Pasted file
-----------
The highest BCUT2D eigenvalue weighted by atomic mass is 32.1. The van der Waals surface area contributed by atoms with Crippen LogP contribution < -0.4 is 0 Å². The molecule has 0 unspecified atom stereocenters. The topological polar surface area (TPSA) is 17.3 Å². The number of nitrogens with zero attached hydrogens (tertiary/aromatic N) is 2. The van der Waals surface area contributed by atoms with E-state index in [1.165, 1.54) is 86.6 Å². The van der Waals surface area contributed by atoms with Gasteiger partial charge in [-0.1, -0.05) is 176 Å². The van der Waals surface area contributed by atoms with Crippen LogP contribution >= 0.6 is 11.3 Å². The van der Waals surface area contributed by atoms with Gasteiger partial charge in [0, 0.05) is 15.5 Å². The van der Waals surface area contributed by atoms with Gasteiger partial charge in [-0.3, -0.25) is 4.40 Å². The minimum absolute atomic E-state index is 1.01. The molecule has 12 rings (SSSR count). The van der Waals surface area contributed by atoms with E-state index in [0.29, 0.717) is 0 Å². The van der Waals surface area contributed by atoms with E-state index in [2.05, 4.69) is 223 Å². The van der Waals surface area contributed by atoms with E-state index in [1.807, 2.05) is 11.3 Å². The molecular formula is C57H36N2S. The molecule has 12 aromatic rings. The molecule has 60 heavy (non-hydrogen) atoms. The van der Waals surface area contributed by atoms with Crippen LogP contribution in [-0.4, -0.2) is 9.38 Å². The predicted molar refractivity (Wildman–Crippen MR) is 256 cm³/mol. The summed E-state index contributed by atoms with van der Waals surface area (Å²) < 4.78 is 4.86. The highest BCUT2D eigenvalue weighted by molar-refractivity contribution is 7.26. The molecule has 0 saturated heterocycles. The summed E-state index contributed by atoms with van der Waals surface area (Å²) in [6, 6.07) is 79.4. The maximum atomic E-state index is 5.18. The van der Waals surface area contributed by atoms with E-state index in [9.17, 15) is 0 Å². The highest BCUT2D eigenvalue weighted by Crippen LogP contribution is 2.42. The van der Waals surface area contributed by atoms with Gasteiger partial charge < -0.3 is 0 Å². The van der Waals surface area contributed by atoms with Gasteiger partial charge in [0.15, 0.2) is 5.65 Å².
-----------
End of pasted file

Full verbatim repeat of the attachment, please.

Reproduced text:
The highest BCUT2D eigenvalue weighted by atomic mass is 32.1. The van der Waals surface area contributed by atoms with Crippen LogP contribution < -0.4 is 0 Å². The molecule has 0 unspecified atom stereocenters. The topological polar surface area (TPSA) is 17.3 Å². The number of nitrogens with zero attached hydrogens (tertiary/aromatic N) is 2. The van der Waals surface area contributed by atoms with E-state index in [1.165, 1.54) is 86.6 Å². The van der Waals surface area contributed by atoms with Gasteiger partial charge in [-0.1, -0.05) is 176 Å². The van der Waals surface area contributed by atoms with Crippen LogP contribution >= 0.6 is 11.3 Å². The van der Waals surface area contributed by atoms with Gasteiger partial charge in [0, 0.05) is 15.5 Å². The van der Waals surface area contributed by atoms with Gasteiger partial charge in [-0.3, -0.25) is 4.40 Å². The minimum absolute atomic E-state index is 1.01. The molecule has 12 rings (SSSR count). The van der Waals surface area contributed by atoms with E-state index in [0.29, 0.717) is 0 Å². The van der Waals surface area contributed by atoms with E-state index in [2.05, 4.69) is 223 Å². The van der Waals surface area contributed by atoms with E-state index in [1.807, 2.05) is 11.3 Å². The molecular formula is C57H36N2S. The molecule has 12 aromatic rings. The molecule has 60 heavy (non-hydrogen) atoms. The van der Waals surface area contributed by atoms with Crippen LogP contribution in [-0.4, -0.2) is 9.38 Å². The predicted molar refractivity (Wildman–Crippen MR) is 256 cm³/mol. The summed E-state index contributed by atoms with van der Waals surface area (Å²) < 4.78 is 4.86. The highest BCUT2D eigenvalue weighted by molar-refractivity contribution is 7.26. The molecule has 0 saturated heterocycles. The summed E-state index contributed by atoms with van der Waals surface area (Å²) in [6, 6.07) is 79.4. The maximum atomic E-state index is 5.18. The van der Waals surface area contributed by atoms with E-state index in [9.17, 15) is 0 Å². The highest BCUT2D eigenvalue weighted by Crippen LogP contribution is 2.42. The van der Waals surface area contributed by atoms with Gasteiger partial charge < -0.3 is 0 Å². The van der Waals surface area contributed by atoms with Gasteiger partial charge in [0.15, 0.2) is 5.65 Å².